Pa. Leaders Stand by High-Rent Hobnobbing
Brad Bumsted; Salena Zito, Tribune-Review/Pittsburgh Tribune-Review
HARRISBURG -- The annual gathering of Pennsylvania's premier power elite begins Thursday in Manhattan, as critics question whether lobbying firms and businesses gain favoritism by hosting events for elected officials.
The days leading up to Saturday's Pennsylvania Society dinner at the Waldorf Astoria are packed with posh receptions hosted by politicians, law firms, lobbyists, unions and businesses. About 1,500 people are expected to attend the dinner.
"The money flows and the deals are made," said Gene Stilp, an activist and longtime critic of the event. He contends the New York gala "underlines that lobbyists run the show."
Stilp, who co-hosts an annual "people's society" potluck dinner at the Capitol, said in New York, "Politicians are on the auction block."
Not true, said David Girard-diCarlo, partner in a Philadelphia law firm and society president.
"People with honor and integrity have honor and integrity, no matter where they are," he said.
Larry Ceisler, a Philadelphia public relations consultant who hosts an event, said he typically talks about sports more than business in New York.
Yet, those who attend say it's all about networking.
Questions sometimes arise over who pays for elected officials to attend. The Saul Ewing law firm paid the $1,900 for last year's trip by state Supreme Court Chief Justice Ronald D. Castille and his wife, the Philadelphia Inquirer reported. Lawyers with the firm argued cases before the court.
Though Castille told the Legal Intelligencer he followed all rules, the gifts reported on his financial disclosure statement earned him a New York Times editorial with the headline "Untenable Judicial Ethics." The court is reviewing its ethics policy, court spokesman James Koval said.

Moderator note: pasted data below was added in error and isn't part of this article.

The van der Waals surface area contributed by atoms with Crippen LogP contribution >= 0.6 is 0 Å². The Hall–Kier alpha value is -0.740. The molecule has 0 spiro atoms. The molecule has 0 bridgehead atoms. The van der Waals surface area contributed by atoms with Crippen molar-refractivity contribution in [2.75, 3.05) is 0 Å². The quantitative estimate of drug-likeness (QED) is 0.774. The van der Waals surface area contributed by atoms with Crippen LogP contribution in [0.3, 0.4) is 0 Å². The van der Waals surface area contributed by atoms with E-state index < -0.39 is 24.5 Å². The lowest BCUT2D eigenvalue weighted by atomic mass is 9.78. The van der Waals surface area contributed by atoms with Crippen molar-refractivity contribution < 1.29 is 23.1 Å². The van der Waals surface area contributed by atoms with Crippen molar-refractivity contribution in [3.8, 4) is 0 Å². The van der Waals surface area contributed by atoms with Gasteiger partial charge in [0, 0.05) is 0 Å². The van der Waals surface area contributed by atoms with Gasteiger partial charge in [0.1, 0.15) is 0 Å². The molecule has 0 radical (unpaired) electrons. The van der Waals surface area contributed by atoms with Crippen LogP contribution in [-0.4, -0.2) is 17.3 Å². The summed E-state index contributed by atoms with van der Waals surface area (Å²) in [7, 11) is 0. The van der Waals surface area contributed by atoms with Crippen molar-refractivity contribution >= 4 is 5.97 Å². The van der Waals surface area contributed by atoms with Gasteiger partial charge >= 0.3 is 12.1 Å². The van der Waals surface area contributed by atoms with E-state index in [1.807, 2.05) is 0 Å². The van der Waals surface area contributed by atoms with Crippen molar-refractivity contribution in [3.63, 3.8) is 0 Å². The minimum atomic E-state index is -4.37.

"People must believe they get a fair shake when they stand before a judge," said Lynn A. Marks, executive director of Pennsylvanians for Modern Courts, a nonprofit group advocating judicial reform. Nothing should be permitted that undermines that belief.
"Allowing judges to accept gifts creates the appearance that a judge may be biased in favor of the gift-giver," Marks said. "Whether or not such bias exists, the public's perception that a judge has been improperly influenced is damaging not only to that judge but to the entire court system."
The Tribune-Review reported last month that Justice Max Baer charged taxpayers $832 for his hotel room at the society event last year. Baer said he is inclined to do the same this weekend.
"I don't accept gifts," Baer said. "Therefore, I use my expense account." He generally charges the state half and pays half himself. He did not charge meals or transportation for last year's trip.
"The reason to attend is not to show deference to people. It's to see everyone and maintain some contact," said Baer of Mt. Lebanon, who said he otherwise leads a "pretty cloistered life" on the court.
"There is no favoritism on the court," he said.
Still, said Barry Kauffman, executive director of Common Cause of Pennsylvania: "The public needs to be concerned and cautious about whether their public officials should be engaged with well-heeled advocates seeking favors. …